The strange thing about this docking station lookalike is: If you look closer at the battery charging stand, you can see an outline to the right of the DC power connector. That is the spot where the connector for the USB cable was supposed to sit, and the small PCB inside the charging stand has the soldering pads for the connector located right there.
Battery and Battery Charging
The battery is a removable 3.7V 370mAh Lithium-Polymer cell (LIP-4WM). This means that you cannot use the batteries from your previous SONY models, which were prismatic NiMH cells with 1.2V and 1200~1450mAh. As mentioned above, there is no way to recharge the battery outside the recorder. A small but usually worthless bonus is the displayed estimated charging time.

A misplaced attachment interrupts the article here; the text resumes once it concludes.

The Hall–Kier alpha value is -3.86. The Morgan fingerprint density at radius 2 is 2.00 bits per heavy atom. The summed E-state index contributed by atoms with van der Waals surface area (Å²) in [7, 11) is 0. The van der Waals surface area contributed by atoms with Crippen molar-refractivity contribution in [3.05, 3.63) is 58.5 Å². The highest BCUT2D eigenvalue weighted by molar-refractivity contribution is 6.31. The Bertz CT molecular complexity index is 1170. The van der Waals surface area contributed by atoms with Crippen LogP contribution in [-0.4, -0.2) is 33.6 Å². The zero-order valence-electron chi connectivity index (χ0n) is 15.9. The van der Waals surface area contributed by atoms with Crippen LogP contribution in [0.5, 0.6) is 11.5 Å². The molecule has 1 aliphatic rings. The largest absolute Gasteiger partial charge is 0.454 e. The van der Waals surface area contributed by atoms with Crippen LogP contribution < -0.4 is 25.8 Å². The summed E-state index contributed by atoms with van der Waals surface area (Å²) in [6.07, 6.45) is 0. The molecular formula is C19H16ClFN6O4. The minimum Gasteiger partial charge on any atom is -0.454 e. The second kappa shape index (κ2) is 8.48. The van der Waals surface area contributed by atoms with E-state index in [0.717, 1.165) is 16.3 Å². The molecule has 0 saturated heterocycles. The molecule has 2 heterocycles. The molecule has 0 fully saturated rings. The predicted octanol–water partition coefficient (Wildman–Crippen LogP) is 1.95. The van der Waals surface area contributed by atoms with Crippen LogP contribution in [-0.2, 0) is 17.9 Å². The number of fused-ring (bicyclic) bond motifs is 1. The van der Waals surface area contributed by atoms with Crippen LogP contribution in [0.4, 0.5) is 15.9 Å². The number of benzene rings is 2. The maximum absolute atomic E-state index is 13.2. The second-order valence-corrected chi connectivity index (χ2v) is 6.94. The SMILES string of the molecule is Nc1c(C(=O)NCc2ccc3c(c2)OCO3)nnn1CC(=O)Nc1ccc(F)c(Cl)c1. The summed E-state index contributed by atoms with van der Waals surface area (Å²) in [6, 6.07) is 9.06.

USB Connection
For USB Operation, the recorder has to be removed from the battery charging stand, because the same docking port is used. For the connection you have to use the included custom cable, which has two really bulky and heavy ferrite cores attached. That makes a total weight of 98g for the USB cable, almost the weight of the recorder including battery and disc. If you grab the cable right in the middle and whirl it around, you have the perfect weapon for self-defense. You could crack ones skull with it if you use the proper technique.
The recorder is powered by the USB host power while connected, but the battery cannot be charged using the USB connection. This means that even Notebook users have to lug around the AC adapter and the battery charging stand if they want to use the recorder disconnected from the Notebook.
USB Data Transfer
I already knew that the USB transfer would only be USB 1.1, and that this will only allow transfer rates of a little below 1MB/s. But I did not expect transfer rates that low: Read about 720kB/s and write about 490kB/s.